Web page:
confused senior lady on phone at desk

You can’t quite pinpoint it, but you’ve started to notice some changes in behavior in Mom recently. She is a little bit more forgetful than before. She keeps misplacing her car keys. Occasionally she repeats herself. Could it be Alzheimer’s disease?

Currently, more than 6.5 million people age 65 and older are struggling with dementia, so it’s crucial to know the early symptoms to watch for and what should be done if we notice them in a friend or family member. Medical professionals are finding that one helpful tool in evaluating an older adult for Alzheimer’s is assessing eight critical areas of functionality. If you’re having concerns about a person you love, a great place to begin is to ask yourself the following:

  1. Is the individual less interested in once-enjoyed hobbies? Mom might have always loved gardening but has abandoned this hobby, or is simply spending more time acting restless and bored rather than engaged in enjoyable activities.
  2. Is she saying the same things repeatedly? These might be stories from the past or more current tales, or questions that you have previously answered before.
  3. How is her sense of judgment? Take note of the decisions she’s making about her expenses, for example. Is she handing out large sums of money? There might be more innocuous lapses in judgment as well, like planning to bake a triple batch of cookies when there is no one to share them with.
  4. Does she become puzzled concerning the current time and place? Forgetting the day of the week is fairly common, specifically for an individual who is retired and no longer restricted by a schedule. But, not remembering what month or year it is must be noted.
  5. Can she learn something new? Do you have to explain multiple times how to use a simple new home appliance? Although there is a learning curve for anything new, take note of whether understanding something new seems impossible.
  6. Is she missing obligations? This includes both scheduled appointments, like a doctor visit or haircut, and less formal obligations, such as calling you each afternoon or meeting you for your standing weekly coffee date.
  7. What do her finances look like? Are bills being paid on time? Is her checkbook balanced, or does it appear she has been having difficulty managing household finances? One crucial red flag is whether or not mail is being opened and tended to promptly. A collection of unopened mail may be worth noting.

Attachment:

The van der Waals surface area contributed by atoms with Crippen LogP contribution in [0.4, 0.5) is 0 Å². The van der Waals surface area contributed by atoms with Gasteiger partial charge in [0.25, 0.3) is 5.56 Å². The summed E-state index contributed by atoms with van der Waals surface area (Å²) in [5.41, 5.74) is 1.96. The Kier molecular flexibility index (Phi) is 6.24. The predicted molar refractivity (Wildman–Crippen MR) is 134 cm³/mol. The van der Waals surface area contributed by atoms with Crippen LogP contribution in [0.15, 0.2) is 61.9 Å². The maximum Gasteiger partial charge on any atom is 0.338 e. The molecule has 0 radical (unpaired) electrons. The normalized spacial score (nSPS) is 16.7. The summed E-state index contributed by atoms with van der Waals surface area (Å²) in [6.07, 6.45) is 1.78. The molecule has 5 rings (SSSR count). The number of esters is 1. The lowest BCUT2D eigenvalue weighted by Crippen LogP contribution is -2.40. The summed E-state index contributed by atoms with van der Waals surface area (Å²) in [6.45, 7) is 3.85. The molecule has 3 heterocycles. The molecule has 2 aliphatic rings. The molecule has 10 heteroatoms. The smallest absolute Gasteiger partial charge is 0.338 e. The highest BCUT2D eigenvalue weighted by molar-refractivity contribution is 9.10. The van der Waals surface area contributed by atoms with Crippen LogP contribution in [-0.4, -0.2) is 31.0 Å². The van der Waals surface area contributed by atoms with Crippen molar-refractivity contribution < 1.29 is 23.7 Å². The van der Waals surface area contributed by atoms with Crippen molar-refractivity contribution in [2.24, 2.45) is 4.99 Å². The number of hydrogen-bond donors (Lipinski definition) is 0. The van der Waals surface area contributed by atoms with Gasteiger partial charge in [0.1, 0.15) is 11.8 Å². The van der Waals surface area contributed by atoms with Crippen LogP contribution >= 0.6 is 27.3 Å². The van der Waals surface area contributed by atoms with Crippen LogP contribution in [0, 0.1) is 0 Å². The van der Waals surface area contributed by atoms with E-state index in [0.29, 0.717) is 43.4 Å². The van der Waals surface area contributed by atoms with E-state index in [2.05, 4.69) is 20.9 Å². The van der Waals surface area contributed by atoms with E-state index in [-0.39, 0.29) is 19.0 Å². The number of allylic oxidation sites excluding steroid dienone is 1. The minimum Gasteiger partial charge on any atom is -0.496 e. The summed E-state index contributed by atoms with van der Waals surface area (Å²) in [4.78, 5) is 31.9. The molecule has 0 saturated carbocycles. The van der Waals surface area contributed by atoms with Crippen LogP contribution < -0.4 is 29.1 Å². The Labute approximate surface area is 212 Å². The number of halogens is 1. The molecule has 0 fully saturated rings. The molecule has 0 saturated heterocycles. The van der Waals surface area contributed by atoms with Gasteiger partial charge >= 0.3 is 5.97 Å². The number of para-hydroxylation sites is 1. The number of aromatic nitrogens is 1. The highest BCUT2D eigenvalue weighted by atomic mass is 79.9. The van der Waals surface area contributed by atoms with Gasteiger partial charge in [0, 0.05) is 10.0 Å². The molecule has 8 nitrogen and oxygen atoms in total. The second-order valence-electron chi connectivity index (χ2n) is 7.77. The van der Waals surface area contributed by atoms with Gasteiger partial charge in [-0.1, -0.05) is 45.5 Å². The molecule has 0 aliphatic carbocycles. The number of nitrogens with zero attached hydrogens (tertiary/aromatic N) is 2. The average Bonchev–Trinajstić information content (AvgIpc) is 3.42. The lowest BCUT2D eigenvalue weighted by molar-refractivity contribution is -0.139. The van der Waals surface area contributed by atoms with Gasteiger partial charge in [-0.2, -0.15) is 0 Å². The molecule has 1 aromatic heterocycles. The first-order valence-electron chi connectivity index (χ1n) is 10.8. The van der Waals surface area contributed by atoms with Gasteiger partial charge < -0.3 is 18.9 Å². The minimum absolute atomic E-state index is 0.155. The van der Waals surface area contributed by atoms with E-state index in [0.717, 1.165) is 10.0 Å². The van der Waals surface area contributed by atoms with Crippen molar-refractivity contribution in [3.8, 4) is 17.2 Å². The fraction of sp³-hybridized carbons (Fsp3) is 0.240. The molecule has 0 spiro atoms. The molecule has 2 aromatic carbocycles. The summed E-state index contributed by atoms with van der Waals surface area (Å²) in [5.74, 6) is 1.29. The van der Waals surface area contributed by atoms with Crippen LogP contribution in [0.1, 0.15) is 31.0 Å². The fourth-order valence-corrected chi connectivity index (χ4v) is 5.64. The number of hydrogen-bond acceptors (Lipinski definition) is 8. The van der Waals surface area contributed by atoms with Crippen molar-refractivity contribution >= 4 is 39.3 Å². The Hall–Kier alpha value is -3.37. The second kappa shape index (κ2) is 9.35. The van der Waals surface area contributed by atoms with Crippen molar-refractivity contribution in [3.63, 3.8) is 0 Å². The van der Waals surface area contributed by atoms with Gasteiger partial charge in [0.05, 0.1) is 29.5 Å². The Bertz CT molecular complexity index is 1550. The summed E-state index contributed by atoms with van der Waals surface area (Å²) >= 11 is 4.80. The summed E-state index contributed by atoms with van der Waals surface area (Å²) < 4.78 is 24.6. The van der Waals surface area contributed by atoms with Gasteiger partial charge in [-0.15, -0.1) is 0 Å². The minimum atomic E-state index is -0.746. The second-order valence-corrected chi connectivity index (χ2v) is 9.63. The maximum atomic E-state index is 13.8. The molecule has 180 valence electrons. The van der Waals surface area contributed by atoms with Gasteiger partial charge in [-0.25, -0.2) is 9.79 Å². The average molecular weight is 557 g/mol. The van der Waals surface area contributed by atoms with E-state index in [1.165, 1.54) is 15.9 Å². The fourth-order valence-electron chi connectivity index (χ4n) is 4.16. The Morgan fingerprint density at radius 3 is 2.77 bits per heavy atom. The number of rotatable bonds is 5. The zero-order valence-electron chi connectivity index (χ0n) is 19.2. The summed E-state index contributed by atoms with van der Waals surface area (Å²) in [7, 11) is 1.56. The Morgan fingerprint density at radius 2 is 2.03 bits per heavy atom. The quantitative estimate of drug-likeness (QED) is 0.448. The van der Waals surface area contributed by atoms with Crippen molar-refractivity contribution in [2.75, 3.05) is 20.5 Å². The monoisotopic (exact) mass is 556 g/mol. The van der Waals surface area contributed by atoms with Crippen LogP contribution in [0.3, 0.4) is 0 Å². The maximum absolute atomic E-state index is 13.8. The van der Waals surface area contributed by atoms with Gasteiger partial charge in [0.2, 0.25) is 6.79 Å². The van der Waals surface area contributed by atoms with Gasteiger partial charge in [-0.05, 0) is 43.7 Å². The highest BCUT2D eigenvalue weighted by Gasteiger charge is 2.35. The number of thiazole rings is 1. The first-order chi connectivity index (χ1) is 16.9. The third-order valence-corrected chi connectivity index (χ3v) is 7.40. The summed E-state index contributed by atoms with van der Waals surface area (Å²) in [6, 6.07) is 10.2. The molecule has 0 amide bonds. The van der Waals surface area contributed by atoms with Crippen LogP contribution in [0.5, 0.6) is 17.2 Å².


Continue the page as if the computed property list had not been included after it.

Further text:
8. Is she having difficulties with memory? Look closely at any areas of general confusion in thinking as well as memory. Particularly, measure her short-term memory (such as asking what she had for breakfast or what she did yesterday afternoon).

While evaluating these areas, make note of the following as well:

  • When did you (or someone else close to the senior) first detect these changes?
  • Are these instances a difference or decline, or a brand new behavior altogether?
  • Are there any signs of physical issues or limitations that might be causing the concern and that need to be dealt with?

With all of this information in hand, set up an appointment with the individual’s physician to talk about your concerns. During the appointment, the doctor will conduct an assessment to see if dementia could be the cause and what the subsequent steps should be.

Contact Us

At Grace Home Care, our specially trained and experienced dementia care team is available to help older adults in any stage of Alzheimer’s increase quality of life. We will develop a personalized plan of care to outline the ways we can help the individual best manage the challenges being faced, and then review and update the plan on a regular basis as needs change. Call us at 785-286-2273 to find out more about how our home care services can provide the right type and amount of support.